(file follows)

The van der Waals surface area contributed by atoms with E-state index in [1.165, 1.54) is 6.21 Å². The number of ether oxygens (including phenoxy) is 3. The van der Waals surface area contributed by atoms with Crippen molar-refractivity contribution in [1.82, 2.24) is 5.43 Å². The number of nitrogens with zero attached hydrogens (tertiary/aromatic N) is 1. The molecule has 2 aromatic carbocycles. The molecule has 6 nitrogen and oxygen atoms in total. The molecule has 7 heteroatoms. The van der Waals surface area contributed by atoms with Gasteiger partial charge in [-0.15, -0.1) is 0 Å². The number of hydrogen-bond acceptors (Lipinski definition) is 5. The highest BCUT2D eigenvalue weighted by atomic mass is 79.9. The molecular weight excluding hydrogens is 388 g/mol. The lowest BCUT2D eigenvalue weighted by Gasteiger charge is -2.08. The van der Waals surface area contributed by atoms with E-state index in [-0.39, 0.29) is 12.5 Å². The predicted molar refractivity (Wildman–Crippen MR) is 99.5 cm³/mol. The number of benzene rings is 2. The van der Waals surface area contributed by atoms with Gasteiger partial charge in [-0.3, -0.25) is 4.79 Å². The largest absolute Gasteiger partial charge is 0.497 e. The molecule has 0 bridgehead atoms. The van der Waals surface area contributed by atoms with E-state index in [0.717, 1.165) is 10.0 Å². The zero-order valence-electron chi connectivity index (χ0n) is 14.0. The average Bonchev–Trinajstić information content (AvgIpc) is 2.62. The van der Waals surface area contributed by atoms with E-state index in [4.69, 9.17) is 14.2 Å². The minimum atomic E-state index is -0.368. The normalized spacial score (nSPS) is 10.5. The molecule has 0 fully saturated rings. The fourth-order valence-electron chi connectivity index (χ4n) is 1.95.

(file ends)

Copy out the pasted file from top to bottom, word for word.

The van der Waals surface area contributed by atoms with E-state index in [1.165, 1.54) is 6.21 Å². The number of ether oxygens (including phenoxy) is 3. The van der Waals surface area contributed by atoms with Crippen molar-refractivity contribution in [1.82, 2.24) is 5.43 Å². The number of nitrogens with zero attached hydrogens (tertiary/aromatic N) is 1. The molecule has 2 aromatic carbocycles. The molecule has 6 nitrogen and oxygen atoms in total. The molecule has 7 heteroatoms. The van der Waals surface area contributed by atoms with Gasteiger partial charge in [-0.15, -0.1) is 0 Å². The number of hydrogen-bond acceptors (Lipinski definition) is 5. The highest BCUT2D eigenvalue weighted by atomic mass is 79.9. The molecular weight excluding hydrogens is 388 g/mol. The lowest BCUT2D eigenvalue weighted by Gasteiger charge is -2.08. The van der Waals surface area contributed by atoms with E-state index in [-0.39, 0.29) is 12.5 Å². The predicted molar refractivity (Wildman–Crippen MR) is 99.5 cm³/mol. The number of benzene rings is 2. The van der Waals surface area contributed by atoms with Gasteiger partial charge in [-0.3, -0.25) is 4.79 Å². The largest absolute Gasteiger partial charge is 0.497 e. The molecule has 0 bridgehead atoms. The van der Waals surface area contributed by atoms with E-state index in [0.717, 1.165) is 10.0 Å². The zero-order valence-electron chi connectivity index (χ0n) is 14.0. The average Bonchev–Trinajstić information content (AvgIpc) is 2.62. The van der Waals surface area contributed by atoms with E-state index in [4.69, 9.17) is 14.2 Å². The minimum atomic E-state index is -0.368. The normalized spacial score (nSPS) is 10.5. The molecule has 0 fully saturated rings. The fourth-order valence-electron chi connectivity index (χ4n) is 1.95.